The activity of particular genes is responsible for the levels of each type of melanin produced by these melanocytes. MC1R is the best-studied gene that has an effect on hair color. It contains the instructions for making a protein (the melanocortin 1 receptor) that stimulates cells to make eumelanin.
Hair color isn’t constant throughout a person’s lifespan. For instance, hormones can alter the activity of the abovementioned melanocytes and cause hair color to change—this is typically what’s happening when a child or teenager has a change in hair color. Many people choose to dye their hair to change its color—if they have dark hair (which contains a lot of melanin) they often “bleach it,” using chemicals to render its pigments colorless, before applying a new color.
Just like the rest of the body, melanocytes age. In young people, they’re replaced pretty much right away, but this replacement process slows down as we get older. When a melanocyte grows old and is not replaced, it doesn’t pass on its pigments properly, and the result is grey or white hair.
Melanin protects the skin from UV radiation
When it comes to variation and a wide range of influential genes, skin color is a complex trait. Still, melanin production by melanocytes is at the core of what causes skin to appear lighter or darker.
Melanocytes. Image from Human Anatomy Atlas.
The primary purpose of melanin in the skin is to protect it from UV rays. While all humans have roughly the same concentration of melanocytes in the epidermis (outermost layer) of the skin, the amount of melanin they produce can differ widely based on a person’s genes as well as exposure to the sun.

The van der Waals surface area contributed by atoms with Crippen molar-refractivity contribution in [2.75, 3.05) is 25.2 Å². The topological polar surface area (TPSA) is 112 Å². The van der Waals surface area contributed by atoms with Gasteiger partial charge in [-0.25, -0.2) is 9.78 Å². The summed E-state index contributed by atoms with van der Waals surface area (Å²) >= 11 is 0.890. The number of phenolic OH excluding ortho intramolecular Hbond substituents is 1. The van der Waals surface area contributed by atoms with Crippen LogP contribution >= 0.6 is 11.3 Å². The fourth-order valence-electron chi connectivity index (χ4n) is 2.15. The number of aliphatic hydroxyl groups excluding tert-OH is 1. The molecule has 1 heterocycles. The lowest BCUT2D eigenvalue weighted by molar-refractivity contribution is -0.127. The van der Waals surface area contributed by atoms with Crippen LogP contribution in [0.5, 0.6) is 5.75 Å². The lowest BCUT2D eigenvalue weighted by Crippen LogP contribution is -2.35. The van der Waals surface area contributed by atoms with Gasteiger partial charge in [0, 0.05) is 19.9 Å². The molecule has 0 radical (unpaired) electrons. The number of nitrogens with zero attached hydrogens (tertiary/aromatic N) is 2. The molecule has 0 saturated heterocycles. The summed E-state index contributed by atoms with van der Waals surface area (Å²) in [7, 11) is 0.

Melanocytes in the epidermis of darker skin (upper image) and lighter skin (lower image).
These updated skin microanatomy models are coming soon to Human Anatomy Atlas!
More than 20 genes have been found to influence skin color variation, and many more are associated with melanin production in general. And when I say many, I’m not exaggerating—this 2010 paper puts the total number of genes that directly or indirectly affect skin color at around 150!
In lots of people, sun exposure triggers the production of melanin in the skin, resulting in a tan. It’s their skin’s way of trying to protect itself against future UV damage, although it’s worth mentioning that just because you have a tan doesn’t mean you can’t still get sunburn (sorry). Some people are more likely to get sunburn than they are to tan, which is likely influenced by our genes—a GWAS study conducted in 2018 connected around 20 genes to people’s tendency to tan.
Individuals with darker skin have a bit more natural UV protection than those with lighter skin, but we can all still get sunburn and skin cancer, so it’s important for everyone to protect their skin with sunscreen and protective clothing if they plan to be outside for a long time.
Ultimately, melanin and the genes and environmental factors that regulate its production in our cells play an important role in giving each of us our unique appearance. Now that is one multitalented pigment!
Want to learn more about the anatomy and physiology of the eyes, hair, and skin? Check out these related VB Blog posts:
- Anatomy and Physiology: The Anatomy of Vision
- Let’s Untangle This: All About Hair
- Anatomy and Physiology: Five Things About the Integumentary System